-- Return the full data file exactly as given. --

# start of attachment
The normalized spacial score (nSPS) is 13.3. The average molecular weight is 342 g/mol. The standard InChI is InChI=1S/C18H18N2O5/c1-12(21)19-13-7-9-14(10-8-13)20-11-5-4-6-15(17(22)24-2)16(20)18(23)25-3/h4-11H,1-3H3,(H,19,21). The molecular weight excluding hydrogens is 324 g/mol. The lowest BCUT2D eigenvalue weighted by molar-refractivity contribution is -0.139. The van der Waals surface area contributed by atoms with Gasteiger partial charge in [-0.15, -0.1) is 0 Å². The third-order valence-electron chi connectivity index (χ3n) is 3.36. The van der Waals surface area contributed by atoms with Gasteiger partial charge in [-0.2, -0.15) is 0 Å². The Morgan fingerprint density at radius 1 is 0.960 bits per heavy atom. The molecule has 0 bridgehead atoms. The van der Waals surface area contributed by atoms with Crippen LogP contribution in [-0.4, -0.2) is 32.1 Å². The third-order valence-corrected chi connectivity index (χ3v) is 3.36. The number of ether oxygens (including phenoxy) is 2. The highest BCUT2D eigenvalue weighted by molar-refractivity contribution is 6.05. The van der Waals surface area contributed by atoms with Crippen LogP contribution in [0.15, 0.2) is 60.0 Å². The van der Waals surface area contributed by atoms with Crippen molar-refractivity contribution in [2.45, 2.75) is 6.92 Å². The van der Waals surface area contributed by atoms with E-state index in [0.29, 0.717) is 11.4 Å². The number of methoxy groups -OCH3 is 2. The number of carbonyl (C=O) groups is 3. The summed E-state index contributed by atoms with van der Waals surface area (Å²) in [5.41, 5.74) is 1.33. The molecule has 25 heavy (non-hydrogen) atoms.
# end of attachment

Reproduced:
The normalized spacial score (nSPS) is 13.3. The average molecular weight is 342 g/mol. The standard InChI is InChI=1S/C18H18N2O5/c1-12(21)19-13-7-9-14(10-8-13)20-11-5-4-6-15(17(22)24-2)16(20)18(23)25-3/h4-11H,1-3H3,(H,19,21). The molecular weight excluding hydrogens is 324 g/mol. The lowest BCUT2D eigenvalue weighted by molar-refractivity contribution is -0.139. The van der Waals surface area contributed by atoms with Gasteiger partial charge in [-0.15, -0.1) is 0 Å². The third-order valence-electron chi connectivity index (χ3n) is 3.36. The van der Waals surface area contributed by atoms with Gasteiger partial charge in [-0.2, -0.15) is 0 Å². The Morgan fingerprint density at radius 1 is 0.960 bits per heavy atom. The molecule has 0 bridgehead atoms. The van der Waals surface area contributed by atoms with Crippen LogP contribution in [-0.4, -0.2) is 32.1 Å². The third-order valence-corrected chi connectivity index (χ3v) is 3.36. The number of ether oxygens (including phenoxy) is 2. The highest BCUT2D eigenvalue weighted by molar-refractivity contribution is 6.05. The van der Waals surface area contributed by atoms with Crippen LogP contribution in [0.15, 0.2) is 60.0 Å². The van der Waals surface area contributed by atoms with Crippen molar-refractivity contribution in [2.45, 2.75) is 6.92 Å². The van der Waals surface area contributed by atoms with E-state index in [0.29, 0.717) is 11.4 Å². The number of methoxy groups -OCH3 is 2. The number of carbonyl (C=O) groups is 3. The summed E-state index contributed by atoms with van der Waals surface area (Å²) in [5.41, 5.74) is 1.33. The molecule has 25 heavy (non-hydrogen) atoms.